Imagine with me for a moment: You just finished designing your website. It took weeks to build, it has a slider bar, it has some nice script font that you spent 3 hours searching for, it has cool customized social media icons – and your CSS file is kind of… a mess. You changed things as you went, adding li elements here and classes there, you have some extra web fonts loading in there somewhere, and you didn’t necessarily comment out like you should have.
But look! Website! It’s actually online!
::forgets everything about CSS document::
Cut to two weeks later when your aunt who has a massive computer monitor calls to tell you that “Your new web page looks so great but the swirly words look boxy. Oh and the link color isn’t standing out enough.”
::Looks at undecipherable CSS file. Panics.::
If you’ve ever designed a website from scratch, you’ve probably been here before. Struggling to understand and attempt to update your own wonky CSS file is a specific variety of suffering. That’s where Sass comes in.
Sass is a CSS preprocessor that helps you write style sheets that are organized and efficient. Sass is designed for designers, and it exists to improve the process of designing, building, and updating websites, especially on teams. Built in 2006 by Hampton Catlin and Nathan Weizenbaum (and later Chris Eppstein too), Sass beat out other preprocessors on the scene (like LESS). Read more about that smackdown here.
Now, a preprocessor like Sass doesn’t replace CSS – it is an extension of CSS and a tool for designers and developers. In plainspeak? That means that even though you’ll write your styles in Sass, they’ll still end up like familiar old style.css files when your site is live.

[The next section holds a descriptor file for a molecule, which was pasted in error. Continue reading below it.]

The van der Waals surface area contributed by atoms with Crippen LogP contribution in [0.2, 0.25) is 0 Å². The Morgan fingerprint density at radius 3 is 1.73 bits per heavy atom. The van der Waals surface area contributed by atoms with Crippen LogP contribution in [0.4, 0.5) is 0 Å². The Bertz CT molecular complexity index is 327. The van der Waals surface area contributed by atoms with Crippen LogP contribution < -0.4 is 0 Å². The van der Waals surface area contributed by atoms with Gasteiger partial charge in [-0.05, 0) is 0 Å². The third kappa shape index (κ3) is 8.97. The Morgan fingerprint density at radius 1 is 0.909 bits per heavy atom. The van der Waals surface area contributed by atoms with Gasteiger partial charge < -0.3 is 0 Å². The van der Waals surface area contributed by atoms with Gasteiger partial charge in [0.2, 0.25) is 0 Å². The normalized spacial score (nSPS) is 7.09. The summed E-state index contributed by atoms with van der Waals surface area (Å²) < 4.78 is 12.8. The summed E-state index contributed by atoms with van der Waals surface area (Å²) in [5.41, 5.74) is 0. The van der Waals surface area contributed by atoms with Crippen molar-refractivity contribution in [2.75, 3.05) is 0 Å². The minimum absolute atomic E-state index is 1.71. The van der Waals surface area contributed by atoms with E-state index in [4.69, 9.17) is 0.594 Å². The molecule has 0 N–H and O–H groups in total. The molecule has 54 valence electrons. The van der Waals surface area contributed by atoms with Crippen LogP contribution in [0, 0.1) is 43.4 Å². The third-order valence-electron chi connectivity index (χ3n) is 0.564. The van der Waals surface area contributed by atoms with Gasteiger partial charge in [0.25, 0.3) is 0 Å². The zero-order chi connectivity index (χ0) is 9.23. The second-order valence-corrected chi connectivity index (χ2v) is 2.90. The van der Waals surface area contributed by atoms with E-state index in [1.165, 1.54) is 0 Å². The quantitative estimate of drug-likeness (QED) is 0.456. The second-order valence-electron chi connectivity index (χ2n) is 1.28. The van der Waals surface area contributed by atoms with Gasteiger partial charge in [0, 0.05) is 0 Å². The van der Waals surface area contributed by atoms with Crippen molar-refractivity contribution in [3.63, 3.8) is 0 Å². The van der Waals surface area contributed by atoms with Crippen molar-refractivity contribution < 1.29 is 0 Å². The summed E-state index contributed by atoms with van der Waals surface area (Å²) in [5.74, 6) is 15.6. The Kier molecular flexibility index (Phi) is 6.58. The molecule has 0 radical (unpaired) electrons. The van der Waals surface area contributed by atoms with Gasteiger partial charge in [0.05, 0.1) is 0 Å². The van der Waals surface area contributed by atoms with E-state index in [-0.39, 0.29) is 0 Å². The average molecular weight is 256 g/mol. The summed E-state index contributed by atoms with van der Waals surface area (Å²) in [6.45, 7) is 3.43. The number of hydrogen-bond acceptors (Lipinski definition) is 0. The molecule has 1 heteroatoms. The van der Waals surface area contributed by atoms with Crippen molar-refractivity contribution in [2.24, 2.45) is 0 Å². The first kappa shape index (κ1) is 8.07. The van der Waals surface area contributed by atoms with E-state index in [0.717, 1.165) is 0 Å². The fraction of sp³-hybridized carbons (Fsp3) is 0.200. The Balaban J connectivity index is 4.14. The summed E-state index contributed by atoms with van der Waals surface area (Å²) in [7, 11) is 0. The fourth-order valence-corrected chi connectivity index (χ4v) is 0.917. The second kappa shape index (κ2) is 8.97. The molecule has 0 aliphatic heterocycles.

With CSS alone, though, making changes (like the ones your aunt with a giant computer monitor suggested) can be tedious. You Ctrl+F to find every instance of the color #020202, for example, then copy/paste your new color in. But maybe you didn’t mark all your links in the same way…now what? Lots of time and frustration spent digging through your old CSS file, when you could be doing new projects.
And let’s not talk about working with a team or at a large company. Imagine working on someone else’s wonky CSS file, and finishing on your boss’s deadline. Talk about stressful.
Sass saves the day by giving CSS several new capabilities. In Sass, you can:
1. Store design elements in variables to make changes a thousand times easier.
So instead of putting in the hex value every time you use your brand color, you can just use the variable $brandColor, like so:
That means that when you need to change your brand color, you only do it ONCE – in the variable. That’s right: mountains of changes just became ONE CHANGE. o.O And you can use variables for anything you repeat: font families, colors, margins? You name it! No really…you name it.
2. Organize your styles with nesting for more visual appeal and less this:
.class .otherclass .whynot .haveanother ul li a
So something like this:
Can become this:
3. Stop writing the same thing over and over with mixins!
[And access libraries of mixins!]
In CSS, there are a lot of things you end up writing over and over again, like the clearfix, for example. Instead of rewriting code . To refer to JS and Ruby again, mixins are like functions. There are even libraries of mixins! (Yep, like jQuery.)
4. AND SO MANY MORE THINGS
(like @extends, loops, logic, and our old friend mathematics)
A couple things to know before you get started:
You’ll write your files in .sass or .scss. They have slightly different formats. Learn about those formats here.
Ready to dive in? These are my favorite resources for Sassy newbs: